63 required. Consider now this rewritten pattern, which matches exactly the same
64 strings:
65 <pre>
66 ([^&#60;]++|&#60;(?!inet))
67 </pre>
68 This uses very much less stack, because runs of characters that do not contain
69 "&#60;" are "swallowed" in one item inside the parentheses. Recursion happens only
70 when a "&#60;" character that is not followed by "inet" is encountered (and we
71 assume this is relatively rare). A possessive quantifier is used to stop any
72 backtracking into the runs of non-"&#60;" characters, but that is not related to
73 stack usage.
74 </P>
75 <P>
76 This example shows that one way of avoiding stack problems when matching long
77 subject strings is to write repeated parenthesized subpatterns to match more
78 than one character whenever possible.
79 </P>
80 <P>
81 In environments where stack memory is constrained, you might want to compile
82 PCRE to use heap memory instead of stack for remembering back-up points. This
83 makes it run a lot more slowly, however. Details of how to do this are given in
84 the
85 <a href="pcrebuild.html"><b>pcrebuild</b></a>
86 documentation.
87 </P>
88 <P>
89 In Unix-like environments, there is not often a problem with the stack unless
90 very long strings are involved, though the default limit on stack size varies
91 from system to system. Values from 8Mb to 64Mb are common. You can find your
92 default limit by running the command:
93 <pre>
94 ulimit -s
95 </pre>
96 Unfortunately, the effect of running out of stack is often SIGSEGV, though
97 sometimes a more explicit error message is given. You can normally increase the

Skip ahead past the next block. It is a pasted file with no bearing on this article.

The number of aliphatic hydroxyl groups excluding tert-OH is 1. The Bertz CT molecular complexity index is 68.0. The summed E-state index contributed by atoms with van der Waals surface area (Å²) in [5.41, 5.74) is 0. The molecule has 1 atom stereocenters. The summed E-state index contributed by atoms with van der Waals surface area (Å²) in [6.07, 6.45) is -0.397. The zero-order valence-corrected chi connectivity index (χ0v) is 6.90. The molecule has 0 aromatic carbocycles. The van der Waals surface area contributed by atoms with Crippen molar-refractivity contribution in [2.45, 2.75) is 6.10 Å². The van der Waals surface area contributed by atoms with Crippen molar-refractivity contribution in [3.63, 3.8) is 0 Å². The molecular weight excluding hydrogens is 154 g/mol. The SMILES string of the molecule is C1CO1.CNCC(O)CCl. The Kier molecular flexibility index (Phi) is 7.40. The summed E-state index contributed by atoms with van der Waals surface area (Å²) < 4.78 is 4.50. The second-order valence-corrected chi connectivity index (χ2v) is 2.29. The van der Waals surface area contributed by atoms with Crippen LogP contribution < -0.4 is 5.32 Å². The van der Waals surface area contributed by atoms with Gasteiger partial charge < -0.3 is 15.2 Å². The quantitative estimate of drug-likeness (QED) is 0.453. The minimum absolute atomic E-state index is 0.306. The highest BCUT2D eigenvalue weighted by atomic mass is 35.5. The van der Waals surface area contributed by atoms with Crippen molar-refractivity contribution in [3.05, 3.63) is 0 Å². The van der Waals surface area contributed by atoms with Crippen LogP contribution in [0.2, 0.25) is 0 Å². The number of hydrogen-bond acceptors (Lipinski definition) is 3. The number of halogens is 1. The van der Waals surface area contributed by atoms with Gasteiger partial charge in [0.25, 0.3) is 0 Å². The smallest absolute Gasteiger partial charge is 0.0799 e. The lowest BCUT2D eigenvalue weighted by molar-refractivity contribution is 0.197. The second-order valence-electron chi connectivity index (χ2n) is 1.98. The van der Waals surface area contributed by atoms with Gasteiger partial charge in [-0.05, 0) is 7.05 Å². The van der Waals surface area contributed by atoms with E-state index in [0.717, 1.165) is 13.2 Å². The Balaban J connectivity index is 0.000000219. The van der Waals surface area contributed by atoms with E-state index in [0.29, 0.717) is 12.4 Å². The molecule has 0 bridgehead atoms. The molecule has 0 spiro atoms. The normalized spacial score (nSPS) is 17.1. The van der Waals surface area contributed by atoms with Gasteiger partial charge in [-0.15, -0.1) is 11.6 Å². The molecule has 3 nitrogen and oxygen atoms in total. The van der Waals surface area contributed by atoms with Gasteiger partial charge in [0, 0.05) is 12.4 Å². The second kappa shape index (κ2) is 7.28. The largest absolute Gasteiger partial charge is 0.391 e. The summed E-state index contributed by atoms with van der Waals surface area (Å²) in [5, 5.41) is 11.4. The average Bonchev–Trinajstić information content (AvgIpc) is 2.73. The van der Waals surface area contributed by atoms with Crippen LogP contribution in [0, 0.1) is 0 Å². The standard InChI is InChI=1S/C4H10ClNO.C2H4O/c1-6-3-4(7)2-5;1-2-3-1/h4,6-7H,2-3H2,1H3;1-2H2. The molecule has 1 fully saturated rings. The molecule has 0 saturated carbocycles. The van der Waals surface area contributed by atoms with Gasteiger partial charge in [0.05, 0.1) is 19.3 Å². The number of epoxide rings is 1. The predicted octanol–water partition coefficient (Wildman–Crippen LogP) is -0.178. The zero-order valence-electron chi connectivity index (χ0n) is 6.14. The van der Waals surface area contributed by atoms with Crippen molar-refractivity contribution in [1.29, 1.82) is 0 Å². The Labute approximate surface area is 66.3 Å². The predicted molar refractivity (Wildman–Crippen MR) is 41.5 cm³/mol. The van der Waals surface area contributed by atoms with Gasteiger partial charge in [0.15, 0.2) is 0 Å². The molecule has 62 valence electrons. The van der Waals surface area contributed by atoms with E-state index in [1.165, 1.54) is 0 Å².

98 limit on stack size by code such as this:
99 <pre>
100 struct rlimit rlim;
101 getrlimit(RLIMIT_STACK, &rlim);
102 rlim.rlim_cur = 100*1024*1024;
103 setrlimit(RLIMIT_STACK, &rlim);
104 </pre>
105 This reads the current limits (soft and hard) using <b>getrlimit()</b>, then
106 attempts to increase the soft limit to 100Mb using <b>setrlimit()</b>. You must
107 do this before calling <b>pcre_exec()</b>.
108 </P>
109 <P>
110 PCRE has an internal counter that can be used to limit the depth of recursion,
111 and thus cause <b>pcre_exec()</b> to give an error code before it runs out of
112 stack. By default, the limit is very large, and unlikely ever to operate. It
113 can be changed when PCRE is built, and it can also be set when
114 <b>pcre_exec()</b> is called. For details of these interfaces, see the
115 <a href="pcrebuild.html"><b>pcrebuild</b></a>
116 and
117 <a href="pcreapi.html"><b>pcreapi</b></a>
118 documentation.
119 </P>
120 <P>
121 As a very rough rule of thumb, you should reckon on about 500 bytes per
122 recursion. Thus, if you want to limit your stack usage to 8Mb, you
123 should set the limit at 16000 recursions. A 64Mb stack, on the other hand, can
124 support around 128000 recursions. The <b>pcretest</b> test program has a command
125 line option (<b>-S</b>) that can be used to increase the size of its stack.
126 </P>
127 <br><b>
128 AUTHOR
129 </b><br>
130 <P>
131 Philip Hazel
132 <br>
133 University Computing Service
134 <br>
135 Cambridge CB2 3QH, England.
136 <br>
137 </P>
138 <br><b>
139 REVISION
140 </b><br>
141 <P>
142 Last updated: 06 March 2007
143 <br>
144 Copyright &copy; 1997-2007 University of Cambridge.
145 <br>
146 <p>
147 Return to the <a href="index.html">PCRE index page</a>.
148 </p>